|dc.description.abstract||This dissertation is a reflection of the insight gained through the genetic analyses of a hypervirulent pathotype of the Gram-negative pathogen, Aeromonas hydrophila, (vAh) in the context of enzymatic, challenge, growth, and population-level data. After characterizing this pathogen of warmwater fishes through disease challenges, by histological descriptions, and by associations between genotype and phenotype, genetic profiles unique to vAh were evident. One significant example was the myo-inositol catabolism pathway, which provided an additional support for the use of biological control agents that aim to inhibit vAh proliferation by reducing the abundance of this carbon source in the environment.
To quantify the resultant microbiome shifts of introducing these agents, foundational research was performed with the aim of developing a novel tool (provisionally referred to as ‘quantitative polybacterial polymerase chain reaction’ or ‘qpPCR’) to evaluate mixed cultures of bacteria at the species or subspecies level, while providing quantitative data on microbial abundance without the biases associated with culture-based and common culture-independent methods. While qpPCR was designed to be the first technique capable of defining the composition of any microbiome, unresolved biases associated with any method reliant on the polymerase chain reaction and/or with the purification of low abundance amplicons prevents the application of this method from being a practical replacement for existing microbial quantification methods. Therefore, the inclusion of this chapter is intended to serve as an experimental foundation for the application of the conserved and divergent sequences validated within this research for use in future research based on this method that uses real-time sequencing.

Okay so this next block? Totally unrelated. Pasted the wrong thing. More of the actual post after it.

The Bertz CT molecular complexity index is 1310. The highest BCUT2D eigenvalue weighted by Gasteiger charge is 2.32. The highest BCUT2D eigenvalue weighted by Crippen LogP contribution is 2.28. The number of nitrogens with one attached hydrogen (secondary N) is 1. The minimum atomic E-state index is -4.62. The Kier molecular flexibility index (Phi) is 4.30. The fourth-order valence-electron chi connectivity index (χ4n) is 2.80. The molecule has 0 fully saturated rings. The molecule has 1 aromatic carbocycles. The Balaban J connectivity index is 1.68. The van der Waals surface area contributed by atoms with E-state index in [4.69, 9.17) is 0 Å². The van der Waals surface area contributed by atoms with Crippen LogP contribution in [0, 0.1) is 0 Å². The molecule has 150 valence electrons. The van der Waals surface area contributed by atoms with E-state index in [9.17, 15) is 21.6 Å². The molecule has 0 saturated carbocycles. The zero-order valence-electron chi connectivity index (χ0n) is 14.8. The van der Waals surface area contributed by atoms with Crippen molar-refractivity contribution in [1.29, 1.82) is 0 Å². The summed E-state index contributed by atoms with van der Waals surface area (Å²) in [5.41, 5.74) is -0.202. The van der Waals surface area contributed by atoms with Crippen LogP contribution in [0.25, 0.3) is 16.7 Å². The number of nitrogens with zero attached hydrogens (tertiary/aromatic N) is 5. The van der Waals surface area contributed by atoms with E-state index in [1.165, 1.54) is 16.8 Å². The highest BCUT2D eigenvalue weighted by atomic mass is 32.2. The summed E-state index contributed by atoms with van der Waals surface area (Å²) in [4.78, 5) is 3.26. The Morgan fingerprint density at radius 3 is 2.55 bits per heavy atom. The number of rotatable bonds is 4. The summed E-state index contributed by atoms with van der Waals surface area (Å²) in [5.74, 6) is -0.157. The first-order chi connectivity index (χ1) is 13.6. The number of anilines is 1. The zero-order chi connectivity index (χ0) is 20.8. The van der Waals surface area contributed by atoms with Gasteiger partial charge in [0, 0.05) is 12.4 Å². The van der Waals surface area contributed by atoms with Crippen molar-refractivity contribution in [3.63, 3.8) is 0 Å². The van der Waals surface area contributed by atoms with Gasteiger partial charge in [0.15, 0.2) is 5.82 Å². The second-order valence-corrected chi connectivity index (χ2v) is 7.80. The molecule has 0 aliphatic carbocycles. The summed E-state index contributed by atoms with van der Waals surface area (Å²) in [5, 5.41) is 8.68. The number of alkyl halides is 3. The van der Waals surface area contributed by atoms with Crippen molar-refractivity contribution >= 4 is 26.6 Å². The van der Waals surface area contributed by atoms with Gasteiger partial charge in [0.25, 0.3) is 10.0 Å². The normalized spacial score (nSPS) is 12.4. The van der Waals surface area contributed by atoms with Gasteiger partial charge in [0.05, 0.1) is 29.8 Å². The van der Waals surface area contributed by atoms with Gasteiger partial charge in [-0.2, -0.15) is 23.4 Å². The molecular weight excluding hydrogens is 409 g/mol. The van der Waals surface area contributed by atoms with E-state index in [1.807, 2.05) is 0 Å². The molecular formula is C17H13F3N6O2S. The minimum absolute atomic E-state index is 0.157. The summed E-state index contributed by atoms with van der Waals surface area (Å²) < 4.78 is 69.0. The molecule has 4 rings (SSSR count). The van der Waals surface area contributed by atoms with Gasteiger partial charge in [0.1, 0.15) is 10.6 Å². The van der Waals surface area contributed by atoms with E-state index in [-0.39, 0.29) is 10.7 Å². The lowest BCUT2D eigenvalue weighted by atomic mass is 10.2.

Chapter one presents an overview of known virulence factors, amidst the phylogenetic reshuffling of what was considered the dominant research strain for A. hydrophila, a primer on the use of Bacillus spp. probiotics and the enzyme phytase in aquaculture, and a discussion of methods for the quantification of mixed cultures, with an emphasis on the biases surrounding these methods. Chapter two presents a genetic and phenotypic characterization of the pathogen vAh within the species A. hydrophila. Chapter three describes the preliminary development of the qpPCR method and proposes an alternate approach to circumvent pitfalls identified through extensive experimental evaluation. Finally, chapter four describes experiments in which the enzyme phytase and the probiotic Bacillus velezensis AP193 were used as feed additives to reduce disease due to vAh through reductions of the anti-nutrient myo-inositol. Collectively, this research has mediated a separation of knowledge by discussing what remaining literature on virulence factors is applicable within A. hydrophila, characterized a hypervirulent pathotype that has significant economic relevance to the aquaculture industry within the United States as well as other countries with farmed fishes, formed a foundation for the development of new quantitative methods for complex sample analyses, and explores the significance of shifts in gut microbiota based on the introduction of the phytase enzyme and the phytase-producing probiotic to collectively provide a deeper understanding of the effects these agents have when introduced to aquaculture systems.||en_US